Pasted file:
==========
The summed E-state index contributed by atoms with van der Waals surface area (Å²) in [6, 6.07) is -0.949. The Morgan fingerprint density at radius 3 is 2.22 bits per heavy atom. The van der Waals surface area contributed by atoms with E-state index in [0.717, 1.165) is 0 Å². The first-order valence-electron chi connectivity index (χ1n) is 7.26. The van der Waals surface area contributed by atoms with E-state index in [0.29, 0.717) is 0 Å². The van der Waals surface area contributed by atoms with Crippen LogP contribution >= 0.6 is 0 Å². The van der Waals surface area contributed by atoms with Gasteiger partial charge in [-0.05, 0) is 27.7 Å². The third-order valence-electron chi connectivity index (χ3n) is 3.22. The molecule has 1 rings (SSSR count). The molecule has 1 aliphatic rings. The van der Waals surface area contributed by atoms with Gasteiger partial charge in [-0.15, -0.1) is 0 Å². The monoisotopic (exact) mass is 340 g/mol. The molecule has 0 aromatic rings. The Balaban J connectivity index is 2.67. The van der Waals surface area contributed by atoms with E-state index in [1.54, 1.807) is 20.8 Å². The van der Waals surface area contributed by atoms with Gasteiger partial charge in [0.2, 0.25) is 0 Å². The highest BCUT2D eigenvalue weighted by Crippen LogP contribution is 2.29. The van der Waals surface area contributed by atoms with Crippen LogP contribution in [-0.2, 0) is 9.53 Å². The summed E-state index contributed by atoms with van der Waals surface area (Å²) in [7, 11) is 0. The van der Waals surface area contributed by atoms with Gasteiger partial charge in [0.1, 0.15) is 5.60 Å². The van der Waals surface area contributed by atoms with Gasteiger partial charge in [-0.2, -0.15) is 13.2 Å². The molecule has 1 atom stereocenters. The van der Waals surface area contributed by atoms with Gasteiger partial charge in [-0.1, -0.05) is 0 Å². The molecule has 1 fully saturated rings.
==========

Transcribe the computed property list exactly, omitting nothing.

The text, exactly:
The summed E-state index contributed by atoms with van der Waals surface area (Å²) in [6, 6.07) is -0.949. The Morgan fingerprint density at radius 3 is 2.22 bits per heavy atom. The van der Waals surface area contributed by atoms with E-state index in [0.717, 1.165) is 0 Å². The first-order valence-electron chi connectivity index (χ1n) is 7.26. The van der Waals surface area contributed by atoms with E-state index in [0.29, 0.717) is 0 Å². The van der Waals surface area contributed by atoms with Crippen LogP contribution >= 0.6 is 0 Å². The van der Waals surface area contributed by atoms with Gasteiger partial charge in [-0.05, 0) is 27.7 Å². The third-order valence-electron chi connectivity index (χ3n) is 3.22. The molecule has 1 rings (SSSR count). The molecule has 1 aliphatic rings. The van der Waals surface area contributed by atoms with Gasteiger partial charge in [-0.15, -0.1) is 0 Å². The monoisotopic (exact) mass is 340 g/mol. The molecule has 0 aromatic rings. The Balaban J connectivity index is 2.67. The van der Waals surface area contributed by atoms with E-state index in [1.54, 1.807) is 20.8 Å². The van der Waals surface area contributed by atoms with Gasteiger partial charge in [0.2, 0.25) is 0 Å². The highest BCUT2D eigenvalue weighted by Crippen LogP contribution is 2.29. The van der Waals surface area contributed by atoms with Crippen LogP contribution in [-0.2, 0) is 9.53 Å². The summed E-state index contributed by atoms with van der Waals surface area (Å²) in [7, 11) is 0. The van der Waals surface area contributed by atoms with Gasteiger partial charge in [0.1, 0.15) is 5.60 Å². The van der Waals surface area contributed by atoms with Gasteiger partial charge in [-0.2, -0.15) is 13.2 Å². The molecule has 1 atom stereocenters. The van der Waals surface area contributed by atoms with Gasteiger partial charge in [-0.1, -0.05) is 0 Å². The molecule has 1 fully saturated rings.